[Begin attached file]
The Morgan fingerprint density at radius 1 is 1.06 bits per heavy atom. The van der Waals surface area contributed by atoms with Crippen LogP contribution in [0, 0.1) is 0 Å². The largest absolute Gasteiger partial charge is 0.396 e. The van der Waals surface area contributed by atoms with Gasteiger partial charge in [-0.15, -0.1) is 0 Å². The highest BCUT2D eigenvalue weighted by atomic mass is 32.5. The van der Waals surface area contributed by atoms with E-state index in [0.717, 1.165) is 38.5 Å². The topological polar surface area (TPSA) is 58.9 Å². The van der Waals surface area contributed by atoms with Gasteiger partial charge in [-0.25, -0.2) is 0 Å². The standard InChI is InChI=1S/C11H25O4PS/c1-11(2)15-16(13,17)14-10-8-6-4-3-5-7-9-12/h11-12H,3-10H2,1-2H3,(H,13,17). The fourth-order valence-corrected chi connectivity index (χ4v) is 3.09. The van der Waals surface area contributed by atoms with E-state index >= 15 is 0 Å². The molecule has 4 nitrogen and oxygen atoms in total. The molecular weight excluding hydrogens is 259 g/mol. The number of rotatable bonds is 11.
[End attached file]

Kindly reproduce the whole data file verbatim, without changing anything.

The Morgan fingerprint density at radius 1 is 1.06 bits per heavy atom. The van der Waals surface area contributed by atoms with Crippen LogP contribution in [0, 0.1) is 0 Å². The largest absolute Gasteiger partial charge is 0.396 e. The van der Waals surface area contributed by atoms with Gasteiger partial charge in [-0.15, -0.1) is 0 Å². The highest BCUT2D eigenvalue weighted by atomic mass is 32.5. The van der Waals surface area contributed by atoms with E-state index in [0.717, 1.165) is 38.5 Å². The topological polar surface area (TPSA) is 58.9 Å². The van der Waals surface area contributed by atoms with Gasteiger partial charge in [-0.25, -0.2) is 0 Å². The standard InChI is InChI=1S/C11H25O4PS/c1-11(2)15-16(13,17)14-10-8-6-4-3-5-7-9-12/h11-12H,3-10H2,1-2H3,(H,13,17). The fourth-order valence-corrected chi connectivity index (χ4v) is 3.09. The van der Waals surface area contributed by atoms with E-state index >= 15 is 0 Å². The molecule has 4 nitrogen and oxygen atoms in total. The molecular weight excluding hydrogens is 259 g/mol. The number of rotatable bonds is 11.